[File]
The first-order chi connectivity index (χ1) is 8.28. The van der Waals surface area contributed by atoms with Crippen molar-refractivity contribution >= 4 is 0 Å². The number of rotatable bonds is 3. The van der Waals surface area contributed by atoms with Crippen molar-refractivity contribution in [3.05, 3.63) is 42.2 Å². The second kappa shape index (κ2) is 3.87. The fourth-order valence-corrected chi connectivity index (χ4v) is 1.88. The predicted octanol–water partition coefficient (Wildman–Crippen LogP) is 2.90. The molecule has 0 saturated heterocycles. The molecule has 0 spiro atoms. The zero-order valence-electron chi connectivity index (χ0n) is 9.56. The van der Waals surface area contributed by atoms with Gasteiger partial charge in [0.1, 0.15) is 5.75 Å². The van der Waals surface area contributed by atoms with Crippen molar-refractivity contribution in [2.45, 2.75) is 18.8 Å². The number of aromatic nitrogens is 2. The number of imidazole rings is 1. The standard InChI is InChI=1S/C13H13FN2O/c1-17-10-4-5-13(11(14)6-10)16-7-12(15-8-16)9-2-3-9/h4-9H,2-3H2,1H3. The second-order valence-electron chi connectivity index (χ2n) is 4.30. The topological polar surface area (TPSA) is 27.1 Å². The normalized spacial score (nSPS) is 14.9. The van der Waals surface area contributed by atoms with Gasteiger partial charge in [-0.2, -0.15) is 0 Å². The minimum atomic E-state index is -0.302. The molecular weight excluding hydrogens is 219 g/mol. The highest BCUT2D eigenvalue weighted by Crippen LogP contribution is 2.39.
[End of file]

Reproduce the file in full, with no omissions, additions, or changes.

The first-order chi connectivity index (χ1) is 8.28. The van der Waals surface area contributed by atoms with Crippen molar-refractivity contribution >= 4 is 0 Å². The number of rotatable bonds is 3. The van der Waals surface area contributed by atoms with Crippen molar-refractivity contribution in [3.05, 3.63) is 42.2 Å². The second kappa shape index (κ2) is 3.87. The fourth-order valence-corrected chi connectivity index (χ4v) is 1.88. The predicted octanol–water partition coefficient (Wildman–Crippen LogP) is 2.90. The molecule has 0 saturated heterocycles. The molecule has 0 spiro atoms. The zero-order valence-electron chi connectivity index (χ0n) is 9.56. The van der Waals surface area contributed by atoms with Gasteiger partial charge in [0.1, 0.15) is 5.75 Å². The van der Waals surface area contributed by atoms with Crippen molar-refractivity contribution in [2.45, 2.75) is 18.8 Å². The number of aromatic nitrogens is 2. The number of imidazole rings is 1. The standard InChI is InChI=1S/C13H13FN2O/c1-17-10-4-5-13(11(14)6-10)16-7-12(15-8-16)9-2-3-9/h4-9H,2-3H2,1H3. The second-order valence-electron chi connectivity index (χ2n) is 4.30. The topological polar surface area (TPSA) is 27.1 Å². The normalized spacial score (nSPS) is 14.9. The van der Waals surface area contributed by atoms with Gasteiger partial charge in [-0.2, -0.15) is 0 Å². The minimum atomic E-state index is -0.302. The molecular weight excluding hydrogens is 219 g/mol. The highest BCUT2D eigenvalue weighted by Crippen LogP contribution is 2.39.